The point is that more than half of the world's population lives in countries either industrialized or on the verge of booming(which is even worse than being post-industrial). Less developed countries may have higher growth rates, but in a country as populated as China, even a 0.6% growth rate implies a ton of new people. New people in a country that's becoming more excessive every day. 1.5% in India, which is increasing it's production and development regluarly. It's more frightening than the third world nations are.
    Again the growth rate is not really the issue though. The issue is that China and India already have billions of people, and each of those people is using a lot more resources per capita (and that rate is increasing). The solution is in responsible use of resources and not in population control. If we alter our planet's climate too much before learning to use resources responsibly, then there will be a very effective (and abrupt and painful) population control. An extra 1.5% growth rate is insignificant. It's the resource per capita rate that matters.
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  7. #97
    ^He pronks, too! Magic Poriferan's Avatar
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    Quote Originally Posted by The_Liquid_Laser View Post
    Again the growth rate is not really the issue though. The issue is that China and India already have billions of people, and each of those people is using a lot more resources per capita (and that rate is increasing). The solution is in responsible use of resources and not in population control. If we alter our planet's climate too much before learning to use resources responsibly, then there will be a very effective (and abrupt and painful) population control. An extra 1.5% growth rate is insignificant. It's the resource per capita rate that matters.
    I was partly acknowledging that.
    It is true that our current behavior is going to probably hurt us faster than population problems might. My point was that, sooner or later, it is going to be problem though. Even if we get over this current problem, there is just a realistic, practical limit the amount of people this planet can handle. There's a certain threshold where you can't be efficient enough. Who knows, maybe that's 12 billion people. Regardless, it is an inevitable problem. People worship growth too much.
    Go to sleep, iguana.


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  8. #98
    Senior Member Lateralus's Avatar
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    Quote Originally Posted by Magic Poriferan View Post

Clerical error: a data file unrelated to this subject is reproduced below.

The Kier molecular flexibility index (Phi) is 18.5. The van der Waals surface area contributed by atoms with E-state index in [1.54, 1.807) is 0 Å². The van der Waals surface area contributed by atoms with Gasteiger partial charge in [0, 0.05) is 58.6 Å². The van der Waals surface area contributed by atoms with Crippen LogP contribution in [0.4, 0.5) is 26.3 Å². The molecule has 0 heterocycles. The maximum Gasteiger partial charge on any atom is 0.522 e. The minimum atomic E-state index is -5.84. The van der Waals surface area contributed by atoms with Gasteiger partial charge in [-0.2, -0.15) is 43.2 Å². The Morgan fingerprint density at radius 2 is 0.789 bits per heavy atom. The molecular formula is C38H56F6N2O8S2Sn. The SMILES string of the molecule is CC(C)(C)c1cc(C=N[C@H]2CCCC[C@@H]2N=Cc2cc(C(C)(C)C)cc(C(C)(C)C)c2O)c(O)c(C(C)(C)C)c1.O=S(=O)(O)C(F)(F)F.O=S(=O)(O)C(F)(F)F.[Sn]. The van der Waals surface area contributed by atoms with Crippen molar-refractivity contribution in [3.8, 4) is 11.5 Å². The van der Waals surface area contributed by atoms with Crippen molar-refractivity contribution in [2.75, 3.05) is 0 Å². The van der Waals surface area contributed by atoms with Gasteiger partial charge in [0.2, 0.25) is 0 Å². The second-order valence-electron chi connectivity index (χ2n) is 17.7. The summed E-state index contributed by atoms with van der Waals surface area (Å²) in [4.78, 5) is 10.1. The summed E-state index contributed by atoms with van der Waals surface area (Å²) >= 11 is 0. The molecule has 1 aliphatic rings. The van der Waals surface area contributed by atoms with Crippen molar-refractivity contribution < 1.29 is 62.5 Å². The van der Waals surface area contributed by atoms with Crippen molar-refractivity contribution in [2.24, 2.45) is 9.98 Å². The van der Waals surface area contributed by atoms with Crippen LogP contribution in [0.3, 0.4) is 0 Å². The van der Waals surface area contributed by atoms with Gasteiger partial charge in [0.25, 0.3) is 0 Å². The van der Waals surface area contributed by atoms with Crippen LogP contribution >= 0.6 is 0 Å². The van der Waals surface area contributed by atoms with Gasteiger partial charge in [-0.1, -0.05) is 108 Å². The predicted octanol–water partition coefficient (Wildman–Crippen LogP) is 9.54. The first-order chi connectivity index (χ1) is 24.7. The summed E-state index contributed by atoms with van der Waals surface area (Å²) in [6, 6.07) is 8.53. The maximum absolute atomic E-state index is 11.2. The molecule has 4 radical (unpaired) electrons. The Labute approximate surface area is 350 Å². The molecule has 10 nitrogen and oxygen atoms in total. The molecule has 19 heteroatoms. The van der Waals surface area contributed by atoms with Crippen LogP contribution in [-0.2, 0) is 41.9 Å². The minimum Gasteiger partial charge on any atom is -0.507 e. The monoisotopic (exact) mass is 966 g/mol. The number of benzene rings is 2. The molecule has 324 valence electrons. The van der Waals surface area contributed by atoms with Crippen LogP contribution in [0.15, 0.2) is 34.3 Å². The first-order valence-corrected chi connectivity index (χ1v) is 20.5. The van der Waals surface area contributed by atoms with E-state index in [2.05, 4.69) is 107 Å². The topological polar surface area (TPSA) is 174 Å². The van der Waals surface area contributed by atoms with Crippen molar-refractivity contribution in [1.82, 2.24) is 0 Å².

You're missing the point completely. The second two you mentioned are by-products. The first point is what caused the others. The actual effect of it being closer to the sun was just a relatively small increase in the temperature and the radiation levels, and that alone set-off the series of events that made Venus radically different from the Earth.

    So my point stands. A relatively small difference in the enviroment changes the course dramatically. We don't have to get closer to the sun to simulate the vital effects.
    No, I'm not missing your point, at all. I understand exactly what you're trying to say, and I think it's BS.

    To claim that the final two conditions are exclusively (I have to assume exclusively, otherwise your statement is worthless) by-products of the first is pure speculation. We have observed other planetary systems with gas giants orbiting their stars at a distance near 1AU. The fact of the matter is that we know very little about planetary formation. To make the claim you have made...that's why I call the environmental movement a religion.
    "We grow up thinking that beliefs are something to be proud of, but they're really nothing but opinions one refuses to reconsider. Beliefs are easy. The stronger your beliefs are, the less open you are to growth and wisdom, because "strength of belief" is only the intensity with which you resist questioning yourself. As soon as you are proud of a belief, as soon as you think it adds something to who you are, then you've made it a part of your ego."

  9. #99
    ^He pronks, too! Magic Poriferan's Avatar
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    Quote Originally Posted by Lateralus View Post
    ...that's why I call the environmental movement a religion.
    All I'd like to say is that even if I were wrong with that point, your apparent criteria for calling something a religion is... poor, at best. It was only one of my points, perhaps even a lesser point, it was not devoid of scientific reasons(even if you assert that we don't know enough yet), and it had nothing to do with spiritualism or theology, and perhaps only indirectly connected to ethical philosophy.
    Go to sleep, iguana.


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  10. #100
    Senior Member Lateralus's Avatar
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    Quote Originally Posted by Magic Poriferan View Post
    All I'd like to say is that even if I were wrong with that point, your apparent criteria for calling something a religion is... poor, at best. It was only one of my points, perhaps even a lesser point, it was not devoid of scientific reasons(even if you assert that we don't know enough yet), and it had nothing to do with spiritualism or theology, and perhaps only indirectly connected to ethical philosophy.
    Poor basis or not, there are people that want to control the lives of others based on hasty conclusions. I would call these hasty conclusions faith-based. And with faith, you get...
    "We grow up thinking that beliefs are something to be proud of, but they're really nothing but opinions one refuses to reconsider. Beliefs are easy. The stronger your beliefs are, the less open you are to growth and wisdom, because "strength of belief" is only the intensity with which you resist questioning yourself. As soon as you are proud of a belief, as soon as you think it adds something to who you are, then you've made it a part of your ego."